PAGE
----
Chris Christie Flubbed Something Really Basic About American History

<a href="https://www.flickr.com/photos/marcn/19348311842/in/photolist-vtKa2u-vrYuc3-uxrsai-uxgDeJ-vuRUa5-uxgFvY-vcGPCL-vvphtp-vtJYSS-vuhdtk-vtJY2o-uxrgdZ-vuhemx-vrYmgy-vtJYof-vcGJCf-uxgCa9-vuCHYD-vuhbKk-vcQ4Cg-vtJZuU-vtJVjE-vuCK94-vrYqaq-vcGxq7-vuCJjZ-vcGHSN-vuCGsT-vtJVAS-vuh9ei-vtJVtC-pvwrWW-uyowDQ-5AnfGQ-zAavPU-zRDDaS-yVKyCE-zAc4gh-5Bg5q2-8LsbMN-8LsbRu-8Ls9Eh-8Lsauq-8Lp6Aa-8LsaRY-8Ls9um-8LsaNu-8Lp89r-8Lsagq-8Lp6GK">Marc Nozell</a>/Flickr

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New Jersey Gov. Chris Christie made a bold pronouncement at Thursday’s Republican debate: the founders considered the right to bear arms to be one of the most important constitutional amendments—that’s why it was the second one on the list. “I don’t think the Founders put the second amendment as number two by accident,” he said, adding, “I think they made the Second Amendment the Second Amendment because they thought it was just that important.”

But that doesn’t make a lot of sense—the Third Amendment (which prevents citizens from quartering soldiers against their will) is not more important than the Fourth Amendment (which prohibits unwarranted search and seizure), simply because it has a lower number. Nor would you be able to find many conservatives who believe the Tenth Amendment, which delegates rights to the states, is somehow the least important of the bunch.

The other problem with this line of thinking is that the Second Amendment as we know it wasn’t really the second amendment to be written—it was the fourth. James Madison proposed 12 amendments to the Constitution, but the first two were not ratified by enough states. The original First Amendment concerned the size of congressional districts—not quite as big of a deal in the grand scheme of things as, say, the original Third Amendment (which would become freedom of expression). The original Second Amendment would have prohibited Congress from raising its own pay (it was eventually ratified as the 27th.)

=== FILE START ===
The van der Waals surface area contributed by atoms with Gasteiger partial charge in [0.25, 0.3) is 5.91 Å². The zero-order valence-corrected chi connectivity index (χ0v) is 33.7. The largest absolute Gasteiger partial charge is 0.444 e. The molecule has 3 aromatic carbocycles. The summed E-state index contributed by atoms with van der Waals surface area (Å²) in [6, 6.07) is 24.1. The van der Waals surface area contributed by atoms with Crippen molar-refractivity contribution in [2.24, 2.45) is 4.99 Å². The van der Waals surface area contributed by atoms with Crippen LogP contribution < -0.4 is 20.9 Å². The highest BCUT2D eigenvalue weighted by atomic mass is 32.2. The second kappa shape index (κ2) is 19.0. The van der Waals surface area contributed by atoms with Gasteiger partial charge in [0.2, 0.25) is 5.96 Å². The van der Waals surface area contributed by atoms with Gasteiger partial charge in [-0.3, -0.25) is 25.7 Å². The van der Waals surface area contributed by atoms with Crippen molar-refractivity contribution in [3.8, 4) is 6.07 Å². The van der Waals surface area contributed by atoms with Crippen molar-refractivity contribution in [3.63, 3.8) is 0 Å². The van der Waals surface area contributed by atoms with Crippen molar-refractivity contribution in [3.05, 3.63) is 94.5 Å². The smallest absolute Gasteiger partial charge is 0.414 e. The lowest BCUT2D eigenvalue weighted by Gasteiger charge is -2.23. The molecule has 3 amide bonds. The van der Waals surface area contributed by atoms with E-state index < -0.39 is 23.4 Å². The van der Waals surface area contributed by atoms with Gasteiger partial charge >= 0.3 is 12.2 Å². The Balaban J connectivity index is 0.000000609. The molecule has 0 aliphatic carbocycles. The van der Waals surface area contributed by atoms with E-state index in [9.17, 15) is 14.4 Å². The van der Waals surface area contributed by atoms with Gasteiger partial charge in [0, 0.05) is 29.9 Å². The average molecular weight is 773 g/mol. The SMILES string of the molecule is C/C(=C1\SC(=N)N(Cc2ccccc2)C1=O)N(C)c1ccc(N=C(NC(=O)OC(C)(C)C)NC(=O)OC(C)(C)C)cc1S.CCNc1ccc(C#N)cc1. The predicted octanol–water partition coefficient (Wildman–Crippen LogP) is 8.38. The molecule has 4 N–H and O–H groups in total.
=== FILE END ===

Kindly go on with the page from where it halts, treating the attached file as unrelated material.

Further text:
This is all a bit confusing but you have to bear in mind the Founding Fathers were drunk most of the time.

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You expect the big picture, and it's our job at Mother Jones to give it to you. And right now, so many of the troubles we face are the making not of a virus, but of the quest for profit, political or economic (and not just from the man in the White House who could have offered leadership and comfort but instead gave us bleach).

In "News Is Just Like Waste Management," we unpack what the coronavirus crisis has meant for journalism, including Mother Jones’, and how we can rise to the challenge. If you're able to, this is a critical moment to support our nonprofit journalism with a donation: We've scoured our budget and made the cuts we can without impairing our mission, and we hope to raise $400,000 from our community of online readers to help keep our big reporting projects going because this extraordinary pandemic-plus-election year is no time to pull back.

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